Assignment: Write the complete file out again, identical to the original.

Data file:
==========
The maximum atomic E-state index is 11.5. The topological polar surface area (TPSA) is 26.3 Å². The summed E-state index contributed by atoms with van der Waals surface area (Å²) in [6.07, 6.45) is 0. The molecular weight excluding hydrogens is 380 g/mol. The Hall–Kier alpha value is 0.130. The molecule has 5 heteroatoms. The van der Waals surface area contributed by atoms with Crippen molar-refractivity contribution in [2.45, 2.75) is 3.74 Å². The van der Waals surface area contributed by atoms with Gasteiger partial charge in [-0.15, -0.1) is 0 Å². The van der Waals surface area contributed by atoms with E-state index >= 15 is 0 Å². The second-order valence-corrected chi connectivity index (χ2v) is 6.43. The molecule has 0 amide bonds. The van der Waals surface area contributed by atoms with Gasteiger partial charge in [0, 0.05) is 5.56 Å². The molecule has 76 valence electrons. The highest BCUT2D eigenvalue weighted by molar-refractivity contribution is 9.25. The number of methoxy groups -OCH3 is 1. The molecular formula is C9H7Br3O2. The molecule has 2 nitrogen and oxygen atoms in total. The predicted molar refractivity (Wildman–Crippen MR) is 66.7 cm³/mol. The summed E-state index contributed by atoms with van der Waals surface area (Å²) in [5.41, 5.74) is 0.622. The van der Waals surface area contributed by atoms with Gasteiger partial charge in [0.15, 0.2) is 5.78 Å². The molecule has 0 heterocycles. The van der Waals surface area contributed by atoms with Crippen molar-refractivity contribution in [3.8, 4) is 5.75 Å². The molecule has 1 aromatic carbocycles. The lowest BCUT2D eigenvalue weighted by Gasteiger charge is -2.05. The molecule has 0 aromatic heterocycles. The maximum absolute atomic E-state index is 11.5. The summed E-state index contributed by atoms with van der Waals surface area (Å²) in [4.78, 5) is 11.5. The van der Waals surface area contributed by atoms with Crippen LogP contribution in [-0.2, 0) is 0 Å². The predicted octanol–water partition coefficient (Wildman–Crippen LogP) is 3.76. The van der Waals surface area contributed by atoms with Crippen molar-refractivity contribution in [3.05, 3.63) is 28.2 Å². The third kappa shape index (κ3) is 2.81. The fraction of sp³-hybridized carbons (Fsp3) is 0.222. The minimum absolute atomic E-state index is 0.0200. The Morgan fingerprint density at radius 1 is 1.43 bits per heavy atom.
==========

The maximum atomic E-state index is 11.5. The topological polar surface area (TPSA) is 26.3 Å². The summed E-state index contributed by atoms with van der Waals surface area (Å²) in [6.07, 6.45) is 0. The molecular weight excluding hydrogens is 380 g/mol. The Hall–Kier alpha value is 0.130. The molecule has 5 heteroatoms. The van der Waals surface area contributed by atoms with Crippen molar-refractivity contribution in [2.45, 2.75) is 3.74 Å². The van der Waals surface area contributed by atoms with Gasteiger partial charge in [-0.15, -0.1) is 0 Å². The van der Waals surface area contributed by atoms with E-state index >= 15 is 0 Å². The second-order valence-corrected chi connectivity index (χ2v) is 6.43. The molecule has 0 amide bonds. The van der Waals surface area contributed by atoms with Gasteiger partial charge in [0, 0.05) is 5.56 Å². The molecule has 76 valence electrons. The highest BCUT2D eigenvalue weighted by molar-refractivity contribution is 9.25. The number of methoxy groups -OCH3 is 1. The molecular formula is C9H7Br3O2. The molecule has 2 nitrogen and oxygen atoms in total. The predicted molar refractivity (Wildman–Crippen MR) is 66.7 cm³/mol. The summed E-state index contributed by atoms with van der Waals surface area (Å²) in [5.41, 5.74) is 0.622. The van der Waals surface area contributed by atoms with Gasteiger partial charge in [0.15, 0.2) is 5.78 Å². The molecule has 0 heterocycles. The van der Waals surface area contributed by atoms with Crippen molar-refractivity contribution in [3.8, 4) is 5.75 Å². The molecule has 1 aromatic carbocycles. The lowest BCUT2D eigenvalue weighted by Gasteiger charge is -2.05. The molecule has 0 aromatic heterocycles. The maximum absolute atomic E-state index is 11.5. The summed E-state index contributed by atoms with van der Waals surface area (Å²) in [4.78, 5) is 11.5. The van der Waals surface area contributed by atoms with Crippen LogP contribution in [-0.2, 0) is 0 Å². The predicted octanol–water partition coefficient (Wildman–Crippen LogP) is 3.76. The van der Waals surface area contributed by atoms with Crippen molar-refractivity contribution in [3.05, 3.63) is 28.2 Å². The third kappa shape index (κ3) is 2.81. The fraction of sp³-hybridized carbons (Fsp3) is 0.222. The minimum absolute atomic E-state index is 0.0200. The Morgan fingerprint density at radius 1 is 1.43 bits per heavy atom.